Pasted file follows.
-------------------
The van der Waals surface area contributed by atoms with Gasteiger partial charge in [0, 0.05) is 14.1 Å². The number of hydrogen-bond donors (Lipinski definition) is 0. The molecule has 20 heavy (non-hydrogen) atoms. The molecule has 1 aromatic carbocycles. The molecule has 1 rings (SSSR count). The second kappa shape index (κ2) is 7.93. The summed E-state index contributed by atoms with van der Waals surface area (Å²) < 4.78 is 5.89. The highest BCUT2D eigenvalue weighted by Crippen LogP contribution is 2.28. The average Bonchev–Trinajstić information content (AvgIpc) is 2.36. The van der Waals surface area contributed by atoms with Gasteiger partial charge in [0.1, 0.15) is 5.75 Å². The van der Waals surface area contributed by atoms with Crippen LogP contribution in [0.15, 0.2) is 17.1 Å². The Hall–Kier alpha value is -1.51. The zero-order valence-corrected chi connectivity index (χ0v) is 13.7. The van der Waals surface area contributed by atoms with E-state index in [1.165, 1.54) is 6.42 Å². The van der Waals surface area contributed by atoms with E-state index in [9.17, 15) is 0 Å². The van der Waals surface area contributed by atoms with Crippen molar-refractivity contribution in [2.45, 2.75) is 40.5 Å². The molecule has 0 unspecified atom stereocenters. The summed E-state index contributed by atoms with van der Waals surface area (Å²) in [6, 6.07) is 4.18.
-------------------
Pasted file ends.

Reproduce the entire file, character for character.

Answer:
The van der Waals surface area contributed by atoms with Gasteiger partial charge in [0, 0.05) is 14.1 Å². The number of hydrogen-bond donors (Lipinski definition) is 0. The molecule has 20 heavy (non-hydrogen) atoms. The molecule has 1 aromatic carbocycles. The molecule has 1 rings (SSSR count). The second kappa shape index (κ2) is 7.93. The summed E-state index contributed by atoms with van der Waals surface area (Å²) < 4.78 is 5.89. The highest BCUT2D eigenvalue weighted by Crippen LogP contribution is 2.28. The average Bonchev–Trinajstić information content (AvgIpc) is 2.36. The van der Waals surface area contributed by atoms with Gasteiger partial charge in [0.1, 0.15) is 5.75 Å². The van der Waals surface area contributed by atoms with Crippen LogP contribution in [0.15, 0.2) is 17.1 Å². The Hall–Kier alpha value is -1.51. The zero-order valence-corrected chi connectivity index (χ0v) is 13.7. The van der Waals surface area contributed by atoms with E-state index in [1.165, 1.54) is 6.42 Å². The van der Waals surface area contributed by atoms with E-state index in [9.17, 15) is 0 Å². The van der Waals surface area contributed by atoms with Crippen molar-refractivity contribution in [2.45, 2.75) is 40.5 Å². The molecule has 0 unspecified atom stereocenters. The summed E-state index contributed by atoms with van der Waals surface area (Å²) in [6, 6.07) is 4.18.